HB 653, Relating to Community Associations, was Vetoed.  Among other things, the bill would have allowed high rise buildings to opt out of an engineered life safety system (ELSS) with a vote of two-thirds of the owners.  The lead lobbyist in this effort to change the law for high rise condominiums and cooperatives is former State Senator Ellyn Bogdanoff, who is now an attorney and lobbyist with Becker & Poliakoff.  Here is a note from Ellyn:

I received a call last night from Rep. George Moraitis to let me know that Governor Scott vetoed the bill. The London fire clearly played a role in this decision. The loss of life there was a tragedy that gave all of us pause but it should not have had an impact on the opt out for ELSS. Our opposition seized the moment and in an abundance of political caution, Governor Scott vetoed the bill. We lost the battle but we have not lost the war. We will regroup and press on.”

If your association is a high-rise, please reach out to your association attorney for the next steps and advice regarding an ELSS.

HB 1237, Relating to Condominiums, was Approved and the effective date is July 1, 2017.  Please read a summary of the bill here.  As you will note, it will require some significant changes in the operation of condominiums with respect to the following subjects:  term limits, conflicts of interest, websites for official records (for condominium associations with more than 150 units), the use of debit cards, recalls, arbitration of disputes, and suspension of voting rights.  Condominium associations will want to consider updating its policies and procedures to ensure compliance with the new laws.

HB 6027, Relating to Financial Reporting, was Approved and the effective date is July 1, 2017.  The bill removes the provisions in the Condominium, Cooperative, and Homeowners’ Association Acts that allow an association that operates fewer than 50 units, regardless of the association’s annual revenues, to prepare a report of cash receipts and expenditures in lieu of the required financial statement.  The bill also removes the provisions from the Condominium and Cooperative Act which state that associations may not waive the financial reporting requirements for more than 3 consecutive years.  Therefore, all associations, regardless of size, must have prepared the appropriate financial report, based on the association’s revenues, unless waived in advance by the members.

SB 398, Relating to Estoppel Certificates, was approved and the effective date is July 1, 2017.  Please read a summary of the bill here.  Associations should update their Estoppel Certificate Resolution and their Estoppel Certificate Form to ensure that it is compliance with the new statute.  We have already developed the necessary forms, so please contact your association attorney to assist you with that process.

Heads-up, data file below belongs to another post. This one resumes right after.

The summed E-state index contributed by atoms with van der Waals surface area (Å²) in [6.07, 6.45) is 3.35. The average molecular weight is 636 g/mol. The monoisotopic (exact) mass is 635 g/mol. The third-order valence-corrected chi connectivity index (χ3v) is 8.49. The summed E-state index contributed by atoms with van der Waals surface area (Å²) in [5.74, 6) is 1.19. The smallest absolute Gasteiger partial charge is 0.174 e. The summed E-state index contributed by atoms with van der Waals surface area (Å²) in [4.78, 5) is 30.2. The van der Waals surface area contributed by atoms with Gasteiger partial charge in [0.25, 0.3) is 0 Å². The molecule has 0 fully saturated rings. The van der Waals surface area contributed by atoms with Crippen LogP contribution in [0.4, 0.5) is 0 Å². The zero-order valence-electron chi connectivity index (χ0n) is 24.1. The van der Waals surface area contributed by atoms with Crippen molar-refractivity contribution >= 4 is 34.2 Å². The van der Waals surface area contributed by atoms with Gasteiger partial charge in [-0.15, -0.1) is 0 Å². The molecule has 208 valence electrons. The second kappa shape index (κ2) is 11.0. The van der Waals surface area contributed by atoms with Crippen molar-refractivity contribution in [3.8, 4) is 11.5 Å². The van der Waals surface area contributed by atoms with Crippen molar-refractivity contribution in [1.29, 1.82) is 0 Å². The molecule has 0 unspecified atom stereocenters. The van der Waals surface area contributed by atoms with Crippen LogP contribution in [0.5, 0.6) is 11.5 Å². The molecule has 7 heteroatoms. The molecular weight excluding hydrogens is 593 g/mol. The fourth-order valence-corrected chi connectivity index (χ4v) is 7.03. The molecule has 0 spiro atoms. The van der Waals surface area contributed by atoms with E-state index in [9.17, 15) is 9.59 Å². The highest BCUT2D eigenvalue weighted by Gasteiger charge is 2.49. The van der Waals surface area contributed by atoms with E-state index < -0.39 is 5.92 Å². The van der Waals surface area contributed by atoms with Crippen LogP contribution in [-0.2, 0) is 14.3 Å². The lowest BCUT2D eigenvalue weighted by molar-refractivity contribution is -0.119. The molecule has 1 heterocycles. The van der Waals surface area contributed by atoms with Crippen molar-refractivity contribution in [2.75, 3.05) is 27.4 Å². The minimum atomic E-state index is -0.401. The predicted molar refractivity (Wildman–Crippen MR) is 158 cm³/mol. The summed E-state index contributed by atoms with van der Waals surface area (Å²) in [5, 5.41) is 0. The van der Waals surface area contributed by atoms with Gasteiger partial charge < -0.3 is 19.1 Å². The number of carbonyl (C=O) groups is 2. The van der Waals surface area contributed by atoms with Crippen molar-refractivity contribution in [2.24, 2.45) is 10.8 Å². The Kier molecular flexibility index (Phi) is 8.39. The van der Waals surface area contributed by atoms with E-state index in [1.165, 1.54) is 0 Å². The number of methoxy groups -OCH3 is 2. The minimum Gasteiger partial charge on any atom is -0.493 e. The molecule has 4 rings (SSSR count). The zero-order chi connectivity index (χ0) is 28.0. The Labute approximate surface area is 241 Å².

SB 1520, Relating to Condominium Terminations, was approved and the effective date is July 1, 2017.  This new law will increase the thresholds necessary for an optional termination.

Now that the Governor has taken action on all of the bills, we will be putting our finishing touches on our 2017 Legislative Guide, including important action items for the Association to take in light of the new laws.

Thank you for all of your support during this Legislative Session!

Written by Yeline Goin and originally posted on Florida Condo HOA Law Blog.

Florida Condominium and HOA Fining Laws are Slightly Different

Question: There seems to have been a lot of change in the law about fining. Has the legislature finally made the condominium statute and the homeowners’ association statute the same on this issue? (C.M. by e-Mail)

Answer: More or less. The legislature is getting closer to making the statutes identical, but there are still a few minor differences. For an overview of the fining (and suspension process), see my column dated September 15, 2016, titled “Association Has Several Options to Enforce HOA Documents.

The first difference is who may serve on the independent committee. The condominium law only allows unit owners to be committee members. Those unit owners cannot be on the board or live with a board member. There is no ownership requirement found in the homeowners’ association statute, although the bylaws would still have some role on the composition of committees. The only restriction in the HOA law is that committee members may not be officers, directors, or employees of the association, or the spouse, parent, child, brother or sister of an officer, director, or employee.

There is also a difference between the two laws regarding the required number of committee members. The Homeowners’ Association Act states that there must be a minimum of three members on the committee, but the Condominium Act is silent. The Florida Not for Profit Corporation Act provides that a committee must have at least two members.

The statutes differ materially regarding the amount of a fine that can be imposed. The Condominium Act provides that no fine may be more than $100.00 per day and the total fine may not exceed an aggregate of $1000.00. The Homeowners’ Association Act contains similar limits, but also allows both a higher daily and aggregate amount if established in the association’s governing documents.

Homeowners’ associations provide that fines of $1000.00 or more may become a lien on the property. The Condominium Act prohibits fines from being secured by a lien.

Written by Joseph Adams and originally posted on Florida Condo HOA Law Blog.